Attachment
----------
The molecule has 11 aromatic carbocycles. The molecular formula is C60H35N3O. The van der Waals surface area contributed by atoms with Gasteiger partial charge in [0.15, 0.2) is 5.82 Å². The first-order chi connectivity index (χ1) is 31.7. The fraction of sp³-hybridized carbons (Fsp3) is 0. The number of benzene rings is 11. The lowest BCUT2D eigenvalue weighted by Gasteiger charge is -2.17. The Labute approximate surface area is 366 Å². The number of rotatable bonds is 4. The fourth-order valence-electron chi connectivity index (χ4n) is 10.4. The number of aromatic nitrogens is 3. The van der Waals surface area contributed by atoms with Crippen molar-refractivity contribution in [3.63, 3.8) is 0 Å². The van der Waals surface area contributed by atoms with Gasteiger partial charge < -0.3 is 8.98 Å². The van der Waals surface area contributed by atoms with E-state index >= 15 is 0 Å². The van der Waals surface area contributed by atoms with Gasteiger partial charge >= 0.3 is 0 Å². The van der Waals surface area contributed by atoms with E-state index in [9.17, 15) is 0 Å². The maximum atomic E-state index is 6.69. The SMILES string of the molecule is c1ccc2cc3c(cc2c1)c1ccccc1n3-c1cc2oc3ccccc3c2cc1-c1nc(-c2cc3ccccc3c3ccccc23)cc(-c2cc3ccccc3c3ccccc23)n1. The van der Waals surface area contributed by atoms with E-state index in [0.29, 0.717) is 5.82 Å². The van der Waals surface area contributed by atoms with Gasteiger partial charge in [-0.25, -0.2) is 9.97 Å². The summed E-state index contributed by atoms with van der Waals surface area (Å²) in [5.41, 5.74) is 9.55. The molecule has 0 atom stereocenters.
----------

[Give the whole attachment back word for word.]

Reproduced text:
The molecule has 11 aromatic carbocycles. The molecular formula is C60H35N3O. The van der Waals surface area contributed by atoms with Gasteiger partial charge in [0.15, 0.2) is 5.82 Å². The first-order chi connectivity index (χ1) is 31.7. The fraction of sp³-hybridized carbons (Fsp3) is 0. The number of benzene rings is 11. The lowest BCUT2D eigenvalue weighted by Gasteiger charge is -2.17. The Labute approximate surface area is 366 Å². The number of rotatable bonds is 4. The fourth-order valence-electron chi connectivity index (χ4n) is 10.4. The number of aromatic nitrogens is 3. The van der Waals surface area contributed by atoms with Crippen molar-refractivity contribution in [3.63, 3.8) is 0 Å². The van der Waals surface area contributed by atoms with Gasteiger partial charge < -0.3 is 8.98 Å². The van der Waals surface area contributed by atoms with E-state index >= 15 is 0 Å². The van der Waals surface area contributed by atoms with Gasteiger partial charge >= 0.3 is 0 Å². The van der Waals surface area contributed by atoms with E-state index in [9.17, 15) is 0 Å². The maximum atomic E-state index is 6.69. The SMILES string of the molecule is c1ccc2cc3c(cc2c1)c1ccccc1n3-c1cc2oc3ccccc3c2cc1-c1nc(-c2cc3ccccc3c3ccccc23)cc(-c2cc3ccccc3c3ccccc23)n1. The van der Waals surface area contributed by atoms with E-state index in [0.29, 0.717) is 5.82 Å². The van der Waals surface area contributed by atoms with Gasteiger partial charge in [-0.25, -0.2) is 9.97 Å². The summed E-state index contributed by atoms with van der Waals surface area (Å²) in [5.41, 5.74) is 9.55. The molecule has 0 atom stereocenters.